Listening

meditation-2214532_1280

Exod. 7:8-242 Cor. 2:14-3:6Mark 10:1-16

Listening is such a key part of life.  We listen to each other.  We listen for God.  We listen to our own bodies, when we are sick, when we are healthy, when we are pregnant.

Lately, we have become a people who rarely has time to listen – to others – or even to ourselves or God.  We live in a world bombarded by messages, from our cell phone, and everywhere.  We fill our lives with such hurriedness I wonder if we have time anymore to listen to our bodies, our souls, our spirits.

The Bible is filled with stories of people who listen, or who clearly don’t listen to God or anyone else.  In Exodus today Moses and Aaron begin their display of tricks.  Pharaoh does not listen because his heart is hard.

The Lord tells Moses and Aaron to go before Pharaoh, and Aaron is told to throw down his staff.  It becomes a snake.  So everyone throws down his staff.  They all become snakes!  Aaron’s snake eats all the others.

Pharaoh does not listen.  He refuses to let the people go.  We learn of the disaster life can be when we do not listen to God.

And so we begin the Ten Plagues.  The first is the water turning to blood, reminiscent of Pharaoh throwing each Hebrew boy into the Nile.  Now the tide has turned.  The very life-blood of the community, the Nile, has ironically turned into life – into blood, which makes it useless for human sustenance.

I got to thinking this morning about another kind of listening – our listening to scripture.  One of the many rifts in the Christian community is wrapped up in how the different approaches to scripture lead to different views.  Some believe the Bible literally – which you have heard me rail against, because it leaves no room for metaphor, myth, parable, and story.

Today’s readings pose many problems for the literalists.  As the Ten Plagues are recounted, we realize that not even scripture agrees with itself.  In other places in the Bible, namely in two Psalms, there are only Eight Plagues.  Which is right?  In Mark, the teaching about divorce is final – there is NO room for exception.  In Matthew, there is to be no divorce UNLESS there is unchastity.  Then it is permissible.   So which scripture is right?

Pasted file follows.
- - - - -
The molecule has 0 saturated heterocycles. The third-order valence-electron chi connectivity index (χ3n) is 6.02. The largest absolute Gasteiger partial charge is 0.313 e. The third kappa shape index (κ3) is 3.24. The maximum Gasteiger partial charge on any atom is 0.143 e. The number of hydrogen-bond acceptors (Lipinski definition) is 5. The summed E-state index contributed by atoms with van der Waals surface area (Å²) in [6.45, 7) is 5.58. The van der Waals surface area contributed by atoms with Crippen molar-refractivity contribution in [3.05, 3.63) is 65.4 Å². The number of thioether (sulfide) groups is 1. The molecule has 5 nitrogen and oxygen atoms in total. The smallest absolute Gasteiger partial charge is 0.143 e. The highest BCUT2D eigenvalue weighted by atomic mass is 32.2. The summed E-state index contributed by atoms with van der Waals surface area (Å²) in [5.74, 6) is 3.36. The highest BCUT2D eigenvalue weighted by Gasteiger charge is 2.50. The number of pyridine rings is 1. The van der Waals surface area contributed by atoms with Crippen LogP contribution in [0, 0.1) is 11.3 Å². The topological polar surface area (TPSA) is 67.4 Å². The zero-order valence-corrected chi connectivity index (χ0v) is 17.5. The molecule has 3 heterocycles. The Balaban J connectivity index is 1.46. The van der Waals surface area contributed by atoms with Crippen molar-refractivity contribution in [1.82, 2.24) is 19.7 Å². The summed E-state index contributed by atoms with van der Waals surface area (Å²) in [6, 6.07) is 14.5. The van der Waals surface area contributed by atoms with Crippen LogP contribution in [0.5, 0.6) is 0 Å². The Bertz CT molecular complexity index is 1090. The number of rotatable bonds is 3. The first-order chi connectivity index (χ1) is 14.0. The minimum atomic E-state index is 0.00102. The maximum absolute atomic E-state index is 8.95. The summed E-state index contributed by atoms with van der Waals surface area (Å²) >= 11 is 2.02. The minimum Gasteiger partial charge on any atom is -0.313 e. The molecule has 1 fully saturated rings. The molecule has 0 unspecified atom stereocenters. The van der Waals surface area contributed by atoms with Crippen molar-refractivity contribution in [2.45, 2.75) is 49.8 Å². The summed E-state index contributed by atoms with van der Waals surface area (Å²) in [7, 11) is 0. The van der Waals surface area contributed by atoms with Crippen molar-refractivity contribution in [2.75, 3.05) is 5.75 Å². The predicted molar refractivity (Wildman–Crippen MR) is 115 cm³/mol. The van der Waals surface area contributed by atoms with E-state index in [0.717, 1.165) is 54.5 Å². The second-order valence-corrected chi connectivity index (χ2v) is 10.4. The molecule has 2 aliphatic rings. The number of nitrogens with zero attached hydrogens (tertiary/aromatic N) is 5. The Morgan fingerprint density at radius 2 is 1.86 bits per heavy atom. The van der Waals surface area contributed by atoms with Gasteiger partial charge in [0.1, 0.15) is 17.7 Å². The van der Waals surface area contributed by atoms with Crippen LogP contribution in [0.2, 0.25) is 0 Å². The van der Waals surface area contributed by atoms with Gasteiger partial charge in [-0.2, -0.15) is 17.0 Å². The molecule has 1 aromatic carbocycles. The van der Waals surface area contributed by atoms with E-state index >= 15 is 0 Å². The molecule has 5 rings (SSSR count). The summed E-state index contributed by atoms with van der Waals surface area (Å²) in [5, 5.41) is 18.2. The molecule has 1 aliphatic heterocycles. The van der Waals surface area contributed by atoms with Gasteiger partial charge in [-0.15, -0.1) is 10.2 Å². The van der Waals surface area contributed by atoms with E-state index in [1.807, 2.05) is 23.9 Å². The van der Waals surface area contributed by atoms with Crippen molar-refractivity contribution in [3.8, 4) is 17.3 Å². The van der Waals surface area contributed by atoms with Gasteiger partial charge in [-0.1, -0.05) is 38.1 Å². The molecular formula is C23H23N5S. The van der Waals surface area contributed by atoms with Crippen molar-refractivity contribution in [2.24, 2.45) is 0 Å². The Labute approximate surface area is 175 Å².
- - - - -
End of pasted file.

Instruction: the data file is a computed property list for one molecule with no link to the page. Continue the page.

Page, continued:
So how are we to listen to scripture?  Furthermore, it is not just “listen” but how we listen that becomes important.

For one, I wish we would all admit straight away that the Bible contradicts itself in many areas.  To say this is not heresy, it is declaring the obvious.  But that does not mean that the Bible is not any less true or relevant.  It means it is a large, complex book.  And when Jesus spoke in metaphors (i.e. “I am the bread of life” or “I am the door”) he did not mean he was actually turning into a loaf of bread or into a door.  He meant to say something deeper to us.

I am much more interested in that “deeper” message.

As part of that, I am much more interested in what the Bible principally teaches.  What do these words mean for my heart to do?  Just like Pharaoh, I believe we have hardened ourselves to God’s word at times, more intent with fighting with each other than having its word permeate deep into our souls.

For me it is OK that there are two recollections of Jesus’ teaching on divorce.  It is like getting two witnesses to an accident – their stories are always a little different.  To me that means it is probably a true story!  If everyone’s perception of these events was identical, I think any police officer would tell you it was probably a staged story.  Not everyone sees the same details or remembers the events in the same order.

I invite our world to open itself up to the reading and hearing of scripture once again.  To put down our Bibles and stop looking so intently – looking for ways to disagree with our neighbors.  I invite the world to stop and LISTEN to scripture, and hear the story each in our different ways.  (When I was 15 and heard these stories, they meant a lot different things than they do today.  I hope when I am 45 I hear yet different things.)

So listen with fresh new ears today.  And ask yourself, “What is God telling me this time?”  Your imagination may wander from the text altogether.  That’s OK.  What is God up to in your life today?

-Matt

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